We’ve Got the 4-1-1 on the War Against Weeds

dandelionsStop Weeds Before They Start

It’s springtime and those pesky weeds have been lying dormant all winter just waiting to burst forth. Never fear, we have the 4-1-1 on how to cut them off at the start; saving you time and money. Effective weed control is easier than you think.

Weed Worries Got You Down?

Weeds are sneaky little buggers. They sleep all winter long and pop their heads above ground at the first sign of warm weather. Weed seeds are in virtually everything from potting soil to grass seed. In fact, the more you disturb the soil the more seeds you are exposing to moisture and sunlight needed for germination. So what are you to do?

Efficiently controlling weed growth is possible when you follow these 8 simple rules:

  • Minimize disturbing the soil – When maintaining your garden avoid digging or hoeing below the top 1-2 inches of dirt to limit the amount of seeds exposed. When planting be sure to cover the freshly turned soil with thick layer of mulch.
  • Mulch – Keep the seeds in the dark! Cover areas around plants with at least 2 inches of mulch. Organic mulches contain weed eating crickets and beetles that devour seeds.
  • Make weeding easy – The old saying “pull when wet, hoe when dry” still applies. Pulling weeds in the early morning when the ground is damp will make the job go faster.
  • Deadhead – This practice isn’t just for flowering plants. By pulling the tops off weeds you are eliminating the seed pods that could drop and germinate.
  • Limit gaps between plantings – Too much space encourages weeds to grow. Consider mass plantings or tightly spaced beds to leave no room for weeds to appear.
  • Keep your tools sharp – Dull hoes can spread weed seeds instead of eliminating them. You want to slice through the weed’s root to kill it.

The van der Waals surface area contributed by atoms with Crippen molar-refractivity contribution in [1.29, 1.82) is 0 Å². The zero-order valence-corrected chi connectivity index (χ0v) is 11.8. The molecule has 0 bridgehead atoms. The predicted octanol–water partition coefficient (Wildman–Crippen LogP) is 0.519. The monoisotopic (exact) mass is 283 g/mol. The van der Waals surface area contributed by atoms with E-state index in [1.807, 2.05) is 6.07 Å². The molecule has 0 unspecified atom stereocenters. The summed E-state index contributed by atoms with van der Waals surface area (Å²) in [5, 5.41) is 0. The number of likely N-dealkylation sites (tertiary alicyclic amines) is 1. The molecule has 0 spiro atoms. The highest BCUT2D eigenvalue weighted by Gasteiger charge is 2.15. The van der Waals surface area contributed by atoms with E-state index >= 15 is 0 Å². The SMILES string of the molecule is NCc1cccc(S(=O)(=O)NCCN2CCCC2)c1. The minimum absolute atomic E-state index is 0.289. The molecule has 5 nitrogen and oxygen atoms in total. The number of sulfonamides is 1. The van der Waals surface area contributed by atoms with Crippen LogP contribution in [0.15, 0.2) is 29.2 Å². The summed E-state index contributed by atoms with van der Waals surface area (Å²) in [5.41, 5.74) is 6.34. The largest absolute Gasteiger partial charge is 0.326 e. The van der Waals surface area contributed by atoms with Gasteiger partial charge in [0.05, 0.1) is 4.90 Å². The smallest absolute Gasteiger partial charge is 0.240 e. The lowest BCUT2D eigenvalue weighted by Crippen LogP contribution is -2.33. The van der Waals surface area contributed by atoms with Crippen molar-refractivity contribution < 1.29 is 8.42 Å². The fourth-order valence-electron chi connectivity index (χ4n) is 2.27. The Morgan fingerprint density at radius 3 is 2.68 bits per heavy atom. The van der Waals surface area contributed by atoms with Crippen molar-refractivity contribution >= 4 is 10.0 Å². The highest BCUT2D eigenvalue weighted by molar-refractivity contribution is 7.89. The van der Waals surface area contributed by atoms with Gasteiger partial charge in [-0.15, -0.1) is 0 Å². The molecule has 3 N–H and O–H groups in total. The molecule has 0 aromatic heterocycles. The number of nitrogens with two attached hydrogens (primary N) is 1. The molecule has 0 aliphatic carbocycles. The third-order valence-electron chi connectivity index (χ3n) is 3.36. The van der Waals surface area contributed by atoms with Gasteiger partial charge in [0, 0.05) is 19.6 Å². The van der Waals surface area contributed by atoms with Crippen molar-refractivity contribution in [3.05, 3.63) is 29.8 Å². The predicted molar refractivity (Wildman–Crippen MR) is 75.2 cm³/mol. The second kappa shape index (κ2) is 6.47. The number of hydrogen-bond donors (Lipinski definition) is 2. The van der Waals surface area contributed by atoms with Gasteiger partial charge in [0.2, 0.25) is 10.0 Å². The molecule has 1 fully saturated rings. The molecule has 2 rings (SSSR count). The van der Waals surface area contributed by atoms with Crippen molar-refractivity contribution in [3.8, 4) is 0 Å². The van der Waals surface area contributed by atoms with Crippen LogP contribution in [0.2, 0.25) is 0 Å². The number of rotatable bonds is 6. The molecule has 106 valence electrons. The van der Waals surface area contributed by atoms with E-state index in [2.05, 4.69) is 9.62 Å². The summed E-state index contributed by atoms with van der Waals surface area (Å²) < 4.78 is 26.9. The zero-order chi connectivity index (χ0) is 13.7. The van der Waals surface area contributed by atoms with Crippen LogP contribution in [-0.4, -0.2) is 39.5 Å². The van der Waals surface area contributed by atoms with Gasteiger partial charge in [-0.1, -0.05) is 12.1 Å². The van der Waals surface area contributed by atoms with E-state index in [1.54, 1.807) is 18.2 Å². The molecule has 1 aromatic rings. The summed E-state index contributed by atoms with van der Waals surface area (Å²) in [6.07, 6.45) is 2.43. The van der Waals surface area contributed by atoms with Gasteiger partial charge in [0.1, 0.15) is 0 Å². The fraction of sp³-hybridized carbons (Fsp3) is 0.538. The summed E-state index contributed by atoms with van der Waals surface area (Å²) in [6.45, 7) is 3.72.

• Water plants, not weeds – Burying your soaker hose beneath mulch can reduce seed germination by 50 -70 percent because your plant is building strong roots and crowding out the weeds.
  • Maintain a healthy soil – Fresh infusions of organic matter or compost into the soil will help keep it healthy and keep seeds from sprouting.

Weeds are Everywhere!

Isn’t it amazing just how invasive weeds can be? These annoying sprouts are everywhere. They even find their way up through the cracks in driveways, walks and patios. Yes, you can walk around repeatedly spraying them with a toxic weed killer or try one of these simple methods:

  • Self-leveling sealant – Fill cracks in concrete with this expanding filler to block weeds. Sealing cracks will extend the life of your surface.weeds.jpg
  • White vinegar, salt and dish soap – Combine these with water and spray it on weeds shooting up through cracks. It will cause them to wilt.
  • Salt – Spread left-over rock salt on weeds and watch them dry up. Avoid runoff into your grass and garden because salt will totally kill vegetation.
  • Polymeric sand – Used to fill between bricks and pavers, you can also use this to fill concrete cracks. It has a cement-like quality once wet so work it into the cracks and sweep excess away.
  • Burn weeds away – Use a propane powered weed scorcher or handheld blow torch to run the flame over the weeds to shrivel them up. You are not setting them on fire but depriving them of moisture. Be careful in drought stricken areas.

Stop and Smell the Roses for a Change

Weeds are a fact of life but they don’t have to ruin your gardening experience. By taking these simple steps you will cut your weeding workload down to a manageable level and finally have more time to actually stop and smell the roses. pinkroses.jpg

Expert Advice

From wheelbarrows and shovels to weed eaters and bark blowers, our expert staff is always on hand to help you find the right equipment for your next DIY landscape project. Learn how to improve your garden and flowers with organic compost in our previous blog “10 Good Sense Tips for Building a Compost Bin”. As always, if you have any questions about what to choose, pricing or how-to’s, don’t hesitate to contact us. Stop by our store — we’re open seven days a week.

 

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Categories: Gardening and Lawn Care, Restore and Renovate, spring checklist | Tags: , , , , , | Leave a comment

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